At Genghis Security Academy in Bejing, training looks very similar to a police academy, since the trainees are armed with guns. In a military-styled line of standing trainees, one man makes a mistake, and the instructor shouts at him and kicks him. As further punishment, this trainee is ordered to do push-ups in front of the other trainees.

A documentary about consumerism wouldn’t be complete without footage of people spending money. “Ascension” includes scenes from New South China Mall in Dongguan and New Century Global Center in Chengdu. People are shown gathered at a water park in New Century Global Center. There’s also footage of a computer video game arcade, populated almost entirely by males in their teens and 20s.

The “elite” segment toward the end of the documentary is also the shortest segment. There’s footage of a dinner at Windows of the World, with three men and two women, who are in the late 20s or early 30s. They are all presumably wealthy. One of the women says, “I like the U.S. … because of the freedom.” One of the men says in response, “Personally speaking, I’m a patriot [of China] … China is a global player now.”

This confidence in China’s economy is also expressed at JALA’s annual conference in 2020. (JALA Group is a leading cosmetics enterprise in China.) “Ascension’s” footage of this conference includes a speaker who tells the large audience of hundreds who are gathered for the speech: “Chinese brands must win!”

As much as “Ascension” shows about the Chinese economy and workforce, the documentary can get viewers to think about what’s missing from the movie that would be in a documentary about the American economy and work force. An American documentary would have complaints of employee burnout or exploitation; the minimum wage as it relates to being a “living wage”; employee contracts; taxes and tarriffs; labor laws, etc. The point is that the American Dream and the Chinese Dream might have many things in common, but the freedom to speak out against flaws in the system is another story.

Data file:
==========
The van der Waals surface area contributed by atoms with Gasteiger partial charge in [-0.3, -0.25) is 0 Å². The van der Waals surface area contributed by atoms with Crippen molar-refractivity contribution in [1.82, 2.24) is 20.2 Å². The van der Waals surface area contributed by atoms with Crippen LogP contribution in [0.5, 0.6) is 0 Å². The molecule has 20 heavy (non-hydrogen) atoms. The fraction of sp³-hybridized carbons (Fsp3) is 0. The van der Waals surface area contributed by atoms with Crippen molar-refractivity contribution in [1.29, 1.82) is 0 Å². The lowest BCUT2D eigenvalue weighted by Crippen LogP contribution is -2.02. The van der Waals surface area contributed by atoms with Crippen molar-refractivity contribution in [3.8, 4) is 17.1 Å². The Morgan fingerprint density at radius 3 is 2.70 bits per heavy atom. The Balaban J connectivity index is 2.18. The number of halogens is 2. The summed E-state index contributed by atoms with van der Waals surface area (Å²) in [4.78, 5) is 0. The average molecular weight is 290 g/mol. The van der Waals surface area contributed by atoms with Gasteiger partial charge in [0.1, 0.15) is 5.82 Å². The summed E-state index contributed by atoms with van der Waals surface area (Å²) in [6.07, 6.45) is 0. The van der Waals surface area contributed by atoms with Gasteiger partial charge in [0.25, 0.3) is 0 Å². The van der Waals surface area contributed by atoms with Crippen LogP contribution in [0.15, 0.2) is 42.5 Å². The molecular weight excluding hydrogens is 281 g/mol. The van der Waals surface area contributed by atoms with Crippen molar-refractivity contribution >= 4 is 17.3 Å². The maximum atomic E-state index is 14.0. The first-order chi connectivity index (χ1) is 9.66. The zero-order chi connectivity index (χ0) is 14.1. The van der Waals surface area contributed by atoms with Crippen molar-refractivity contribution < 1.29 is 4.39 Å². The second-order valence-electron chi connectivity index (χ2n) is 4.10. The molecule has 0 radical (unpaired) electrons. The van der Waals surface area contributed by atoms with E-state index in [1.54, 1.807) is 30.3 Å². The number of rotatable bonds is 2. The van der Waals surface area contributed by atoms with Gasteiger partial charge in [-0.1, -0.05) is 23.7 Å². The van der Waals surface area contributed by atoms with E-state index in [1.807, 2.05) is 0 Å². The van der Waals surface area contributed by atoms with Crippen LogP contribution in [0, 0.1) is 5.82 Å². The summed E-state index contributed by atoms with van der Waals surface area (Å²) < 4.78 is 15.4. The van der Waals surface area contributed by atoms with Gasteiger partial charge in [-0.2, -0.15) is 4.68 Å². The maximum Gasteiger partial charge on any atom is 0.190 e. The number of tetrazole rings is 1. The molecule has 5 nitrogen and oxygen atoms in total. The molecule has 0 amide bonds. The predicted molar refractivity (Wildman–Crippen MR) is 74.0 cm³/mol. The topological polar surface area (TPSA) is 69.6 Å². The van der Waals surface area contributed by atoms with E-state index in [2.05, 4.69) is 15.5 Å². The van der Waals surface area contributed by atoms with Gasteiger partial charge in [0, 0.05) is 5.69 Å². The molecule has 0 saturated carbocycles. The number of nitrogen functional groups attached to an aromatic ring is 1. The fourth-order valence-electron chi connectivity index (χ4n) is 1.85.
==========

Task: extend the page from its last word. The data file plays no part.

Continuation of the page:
UPDATE: MTV Documentary Films will release “Ascension” in select U.S. cinemas on October 8, 2021. Paramount+ begins streaming the movie on November 15, 2021.

2021 Tribeca Film Festival: complete list of winners

June 17, 2021

Tribeca Film Festival - white logo

The following is a press release from the Tribeca Film Festival:

 The 20th annual Tribeca Festival, presented by AT&T, announced the winning storytellers in its competition categories at this year’s awards ceremony today at Spring Studios. Awards were given in the following competition categories: U.S. Narrative, International Narrative, Documentary; Short Films, Immersive, the Nora Ephron Award, and the first-ever Podcast and Games categories. For the first time ever, Italian eyewear brand, Persol, presented the award to the 2021 Best Actor, U.S. Narrative recipient.

The awards ceremony honored the most diverse line-up of creators in Tribeca’s 20 year history and awarded $165,000 in cash prizes. The Festival, which had the honor of welcoming back in-person audiences, concludes on June 20th.

The top honors for feature films went to The Novice, Brighton 4th, and Ascension.

Chanel James and Taylor Garron won the Nora Ephron Award and a $25,000 prize for As of Yet. The award, created nine years ago, honors excellence in storytelling by a female writer or director embodying the spirit and boldness of the late filmmaker.

Tribeca honored innovation in storytelling with its Storyscapes Award, which went to Felix Gaedtke and Gayatri Parameswaran for Kusunda.

The inaugural Tribeca Podcast honors for the Non-Fiction Narrative Award went to Guardians of the River, and the Fiction Narrative Award went to Vermont Ave.

In the Games category, the first-ever Tribeca Games Award was given to Norco, created by Geography of Robots and published by Raw Fury.

“It’s been a challenging time for filmmakers, storytellers, and actors, and we’re so proud to honor the perseverance and dedication many of them displayed while working through the many obstacles that arose as a result of COVID-19,” said Cara Cusumano, Festival Director and Vice President of Programming. “Each of these recipients truly embody the spirit of our creative community.”

A special Virtual Award Winner Screenings series will be available for U.S. audiences via Tribeca at Home on Saturday, June 19 and Sunday, June 20. Tickets can be purchased at tribecafilm.com/festival/tickets

In addition to cash awards and in-kind services provided by sponsors, some award winners received the unique Tribeca Festival Art Award. Supported by CHANEL, the world-class artists donated work to honored filmmakers.

The winners of the Audience Awards, powered by AT&T, which are determined by audience votes throughout the Festival, will be announced next week.

The winners, awards, and comments from the jury who selected the recipients are as follows: